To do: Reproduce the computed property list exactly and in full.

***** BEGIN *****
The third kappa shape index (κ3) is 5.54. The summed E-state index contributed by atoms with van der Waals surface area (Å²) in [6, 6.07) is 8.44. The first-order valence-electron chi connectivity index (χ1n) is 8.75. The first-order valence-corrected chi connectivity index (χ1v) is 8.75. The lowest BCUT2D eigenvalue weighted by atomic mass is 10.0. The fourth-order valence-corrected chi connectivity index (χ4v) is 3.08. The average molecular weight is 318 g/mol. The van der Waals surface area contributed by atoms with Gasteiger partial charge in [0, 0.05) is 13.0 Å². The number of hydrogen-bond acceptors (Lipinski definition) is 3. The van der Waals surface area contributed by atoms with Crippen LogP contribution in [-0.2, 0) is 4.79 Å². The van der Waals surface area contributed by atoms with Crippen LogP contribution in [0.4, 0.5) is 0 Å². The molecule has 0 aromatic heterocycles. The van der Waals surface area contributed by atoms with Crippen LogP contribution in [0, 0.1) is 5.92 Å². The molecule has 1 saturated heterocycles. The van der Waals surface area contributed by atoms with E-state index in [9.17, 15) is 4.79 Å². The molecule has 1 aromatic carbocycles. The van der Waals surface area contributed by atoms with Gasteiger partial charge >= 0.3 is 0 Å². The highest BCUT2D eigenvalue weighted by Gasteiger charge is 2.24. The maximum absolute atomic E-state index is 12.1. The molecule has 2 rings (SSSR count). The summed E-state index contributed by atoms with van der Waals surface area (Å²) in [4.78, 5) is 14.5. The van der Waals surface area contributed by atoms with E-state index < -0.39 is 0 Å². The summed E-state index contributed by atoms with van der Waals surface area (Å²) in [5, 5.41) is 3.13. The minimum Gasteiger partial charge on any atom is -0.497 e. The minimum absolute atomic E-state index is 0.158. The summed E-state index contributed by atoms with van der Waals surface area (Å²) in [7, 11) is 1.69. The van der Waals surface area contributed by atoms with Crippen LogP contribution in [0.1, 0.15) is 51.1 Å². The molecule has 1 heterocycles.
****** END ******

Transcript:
The third kappa shape index (κ3) is 5.54. The summed E-state index contributed by atoms with van der Waals surface area (Å²) in [6, 6.07) is 8.44. The first-order valence-electron chi connectivity index (χ1n) is 8.75. The first-order valence-corrected chi connectivity index (χ1v) is 8.75. The lowest BCUT2D eigenvalue weighted by atomic mass is 10.0. The fourth-order valence-corrected chi connectivity index (χ4v) is 3.08. The average molecular weight is 318 g/mol. The van der Waals surface area contributed by atoms with Gasteiger partial charge in [0, 0.05) is 13.0 Å². The number of hydrogen-bond acceptors (Lipinski definition) is 3. The van der Waals surface area contributed by atoms with Crippen LogP contribution in [-0.2, 0) is 4.79 Å². The van der Waals surface area contributed by atoms with Crippen LogP contribution in [0.4, 0.5) is 0 Å². The molecule has 0 aromatic heterocycles. The van der Waals surface area contributed by atoms with Crippen LogP contribution in [0, 0.1) is 5.92 Å². The molecule has 1 saturated heterocycles. The van der Waals surface area contributed by atoms with E-state index in [9.17, 15) is 4.79 Å². The molecule has 1 aromatic carbocycles. The van der Waals surface area contributed by atoms with Gasteiger partial charge >= 0.3 is 0 Å². The highest BCUT2D eigenvalue weighted by Gasteiger charge is 2.24. The maximum absolute atomic E-state index is 12.1. The molecule has 2 rings (SSSR count). The summed E-state index contributed by atoms with van der Waals surface area (Å²) in [4.78, 5) is 14.5. The van der Waals surface area contributed by atoms with E-state index < -0.39 is 0 Å². The summed E-state index contributed by atoms with van der Waals surface area (Å²) in [5, 5.41) is 3.13. The minimum Gasteiger partial charge on any atom is -0.497 e. The minimum absolute atomic E-state index is 0.158. The summed E-state index contributed by atoms with van der Waals surface area (Å²) in [7, 11) is 1.69. The van der Waals surface area contributed by atoms with Crippen LogP contribution in [0.1, 0.15) is 51.1 Å². The molecule has 1 heterocycles.